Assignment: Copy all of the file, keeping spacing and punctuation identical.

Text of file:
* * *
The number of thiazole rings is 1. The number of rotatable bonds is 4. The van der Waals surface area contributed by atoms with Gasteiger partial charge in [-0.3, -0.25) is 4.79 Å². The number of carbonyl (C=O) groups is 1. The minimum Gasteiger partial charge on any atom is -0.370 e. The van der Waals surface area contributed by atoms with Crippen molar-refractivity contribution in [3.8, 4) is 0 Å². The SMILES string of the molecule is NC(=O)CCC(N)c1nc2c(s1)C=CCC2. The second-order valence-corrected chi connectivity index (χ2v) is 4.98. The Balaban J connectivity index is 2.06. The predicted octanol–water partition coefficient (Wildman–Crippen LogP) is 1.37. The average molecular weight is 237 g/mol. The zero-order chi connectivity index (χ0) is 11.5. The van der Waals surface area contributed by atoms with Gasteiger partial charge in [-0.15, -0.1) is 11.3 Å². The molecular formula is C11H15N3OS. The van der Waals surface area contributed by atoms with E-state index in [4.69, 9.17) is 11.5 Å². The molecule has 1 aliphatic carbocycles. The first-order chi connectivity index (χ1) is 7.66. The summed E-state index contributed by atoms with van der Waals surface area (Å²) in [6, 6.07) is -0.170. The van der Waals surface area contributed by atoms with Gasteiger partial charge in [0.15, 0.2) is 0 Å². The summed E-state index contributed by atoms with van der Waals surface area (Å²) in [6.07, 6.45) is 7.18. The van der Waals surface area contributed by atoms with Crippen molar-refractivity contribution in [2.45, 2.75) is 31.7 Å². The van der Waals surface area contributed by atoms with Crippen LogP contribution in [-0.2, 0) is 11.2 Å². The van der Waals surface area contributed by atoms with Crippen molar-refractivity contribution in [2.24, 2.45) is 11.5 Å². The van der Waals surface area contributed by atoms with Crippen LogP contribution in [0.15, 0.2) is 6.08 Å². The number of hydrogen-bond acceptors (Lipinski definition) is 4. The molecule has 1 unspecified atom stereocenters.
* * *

The number of thiazole rings is 1. The number of rotatable bonds is 4. The van der Waals surface area contributed by atoms with Gasteiger partial charge in [-0.3, -0.25) is 4.79 Å². The number of carbonyl (C=O) groups is 1. The minimum Gasteiger partial charge on any atom is -0.370 e. The van der Waals surface area contributed by atoms with Crippen molar-refractivity contribution in [3.8, 4) is 0 Å². The SMILES string of the molecule is NC(=O)CCC(N)c1nc2c(s1)C=CCC2. The second-order valence-corrected chi connectivity index (χ2v) is 4.98. The Balaban J connectivity index is 2.06. The predicted octanol–water partition coefficient (Wildman–Crippen LogP) is 1.37. The average molecular weight is 237 g/mol. The zero-order chi connectivity index (χ0) is 11.5. The van der Waals surface area contributed by atoms with Gasteiger partial charge in [-0.15, -0.1) is 11.3 Å². The molecular formula is C11H15N3OS. The van der Waals surface area contributed by atoms with E-state index in [4.69, 9.17) is 11.5 Å². The molecule has 1 aliphatic carbocycles. The first-order chi connectivity index (χ1) is 7.66. The summed E-state index contributed by atoms with van der Waals surface area (Å²) in [6, 6.07) is -0.170. The van der Waals surface area contributed by atoms with Gasteiger partial charge in [0.15, 0.2) is 0 Å². The summed E-state index contributed by atoms with van der Waals surface area (Å²) in [6.07, 6.45) is 7.18. The van der Waals surface area contributed by atoms with Crippen molar-refractivity contribution in [2.45, 2.75) is 31.7 Å². The van der Waals surface area contributed by atoms with Crippen LogP contribution in [-0.2, 0) is 11.2 Å². The van der Waals surface area contributed by atoms with Crippen molar-refractivity contribution in [2.24, 2.45) is 11.5 Å². The van der Waals surface area contributed by atoms with Crippen LogP contribution in [0.15, 0.2) is 6.08 Å². The number of hydrogen-bond acceptors (Lipinski definition) is 4. The molecule has 1 unspecified atom stereocenters.